Thursday :: Dec 4, 2003

Braun Choose Won't Make It

by pessimist

'Hardball' @ Harvard Business School

On Monday, November 19, Democratic Presidential candidate Carol Moseley Braun appeared on the fifth edition of 'Hardball: Battle for the White House', an MSNBC series co-sponsored by the Institute of Politics (IOP) at the Kennedy School of Government (KSG) She faced direct questions about her qualifications and her campaign from members of the Harvard community. She might as well have been walking into a lion's den, for according to Harbus, a publication of the Harvard Business School:

In the minutes before the show, host Chris Matthews broke from his traditional crowd warm-up technique and set the stage for a dialectical evening. Rather than quizzing members of the Harvard audience on political history, Matthews asked participants to state a belief with which no one, or few present, would agree. While one student's assertion that "Yale will win the football game," was met with laughter, the more contentious statements elicited a mix of hisses and cheers. Ranging from beliefs such as "all abortions should be banned" and "firearms should be banned" to "castration should be the mandatory punishment for rape," the warm-up exercise sparked debate within the crowd and set a more feisty tone for the evening.

I'm sure that if George Warmonger Bush were to appear, then the warm-up would have been much different.

A quick aside - we all know this sort of psychological conditioning of audiences goes on, as it's a regular practice at TV show tapings a la The Tonight Show. To a certain extent, I can understand this in that context. But why does television resort to emotional manipulation of some of the more intelligent Americans when it is about to present one of the presidential candidates and her views? She's applying for the world's most important job - US President. These future leaders should also be auditioning for their roles as leaders by asking thoughtful questions, not merely acting as the cheering section at the Colosseum. Have we become such a nation of vidiots that even those arguably among America's best and brightest are not immune? If so, it's a sad commentary that Jerry Mander's Four Arguments for the Elimination of Television went unheeded.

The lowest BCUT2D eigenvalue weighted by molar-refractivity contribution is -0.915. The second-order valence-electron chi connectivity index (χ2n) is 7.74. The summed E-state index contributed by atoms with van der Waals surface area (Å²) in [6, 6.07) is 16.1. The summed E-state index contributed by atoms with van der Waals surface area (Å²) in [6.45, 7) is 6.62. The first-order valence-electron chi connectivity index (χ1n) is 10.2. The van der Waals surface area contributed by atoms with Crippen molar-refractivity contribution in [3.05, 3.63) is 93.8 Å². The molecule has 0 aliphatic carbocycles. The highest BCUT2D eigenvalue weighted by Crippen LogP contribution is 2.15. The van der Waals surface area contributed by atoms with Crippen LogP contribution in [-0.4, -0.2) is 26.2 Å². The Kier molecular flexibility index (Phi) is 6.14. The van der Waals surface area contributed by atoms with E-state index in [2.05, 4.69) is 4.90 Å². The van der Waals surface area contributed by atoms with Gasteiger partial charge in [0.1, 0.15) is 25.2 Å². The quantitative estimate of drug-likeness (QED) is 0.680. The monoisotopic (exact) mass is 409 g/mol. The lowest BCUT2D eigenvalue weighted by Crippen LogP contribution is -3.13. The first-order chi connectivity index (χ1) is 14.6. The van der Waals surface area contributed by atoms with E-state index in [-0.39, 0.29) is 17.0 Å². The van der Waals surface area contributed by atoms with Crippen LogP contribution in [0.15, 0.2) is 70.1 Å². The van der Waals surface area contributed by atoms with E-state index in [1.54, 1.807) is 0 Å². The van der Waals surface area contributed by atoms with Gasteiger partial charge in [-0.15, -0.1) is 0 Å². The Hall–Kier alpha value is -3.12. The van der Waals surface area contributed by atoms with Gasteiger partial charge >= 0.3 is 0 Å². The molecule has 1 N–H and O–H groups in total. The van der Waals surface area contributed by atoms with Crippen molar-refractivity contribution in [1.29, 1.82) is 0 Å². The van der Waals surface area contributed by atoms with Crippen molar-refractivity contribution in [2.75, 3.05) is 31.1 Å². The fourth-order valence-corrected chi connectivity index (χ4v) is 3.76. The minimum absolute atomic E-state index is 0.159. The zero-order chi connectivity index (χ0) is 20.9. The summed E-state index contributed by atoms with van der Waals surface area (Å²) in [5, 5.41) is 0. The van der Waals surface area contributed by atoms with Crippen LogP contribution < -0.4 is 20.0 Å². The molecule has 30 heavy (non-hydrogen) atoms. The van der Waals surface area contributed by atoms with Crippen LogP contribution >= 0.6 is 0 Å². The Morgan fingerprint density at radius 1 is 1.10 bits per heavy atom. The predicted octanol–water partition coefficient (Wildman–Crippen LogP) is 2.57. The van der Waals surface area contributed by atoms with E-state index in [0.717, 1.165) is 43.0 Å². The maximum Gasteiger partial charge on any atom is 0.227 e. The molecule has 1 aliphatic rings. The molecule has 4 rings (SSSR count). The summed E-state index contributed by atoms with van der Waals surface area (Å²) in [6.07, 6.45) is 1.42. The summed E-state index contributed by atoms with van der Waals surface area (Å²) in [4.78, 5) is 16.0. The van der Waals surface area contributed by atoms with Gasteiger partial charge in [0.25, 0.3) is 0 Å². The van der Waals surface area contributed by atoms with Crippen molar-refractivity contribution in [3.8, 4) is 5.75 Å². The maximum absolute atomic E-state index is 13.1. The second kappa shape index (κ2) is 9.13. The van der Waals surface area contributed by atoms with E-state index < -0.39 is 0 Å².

Another sad commentary would be Moseley Braun's replies to legitimate questions, however they are presented. Chris Matthews' his first question to Carol Moseley Braun: "Tomorrow morning you wake up, you're the president of the United States. What would you do in Iraq?"

Braun replied, "What would I do in Iraq? I would call the United Nations and I would call our allies around the world and offer them all Krispy Kreme's and make up and engage them in...helping us to come out with honor."

I'm sure Krispy Kreme appreciated the free endorsement Carol, but what do donuts have to do with rectifying a major real-world international diplomatic disaster?

She seemed to finally get on track when she stated that resolving tensions with the U.N. would not be an easy task. When asked why the President has failed in this regard, she offered, "I think because they started off with a flawed concept, they didn't have an exit strategy. They didn't have a plan. They just went in there like desperadoes and...thumbed their nose at the international community."

Nice recovery, Carol, but had this been an actual terrorist attack on the United States, George Bush would already have returned to Washington from Nebraska after hiding out there all day.

She didn't seem to impress those present with her speed of thought either:

Matthews then spent several moments pressing a reluctant Braun on why the U.S. went to war with Iraq, who claimed that it was not her place to speculate. Braun eventually offered, "because they have a view of the world that doesn't comport with any reality I understand." Braun continued, "They thought that they could fight a mechanized, computerized war, push some buttons, blow stuff up, and then be welcomed as liberators...and the problem is that they went in without thinking through what they were doing, what relationship it had toward the domestic security of the American people."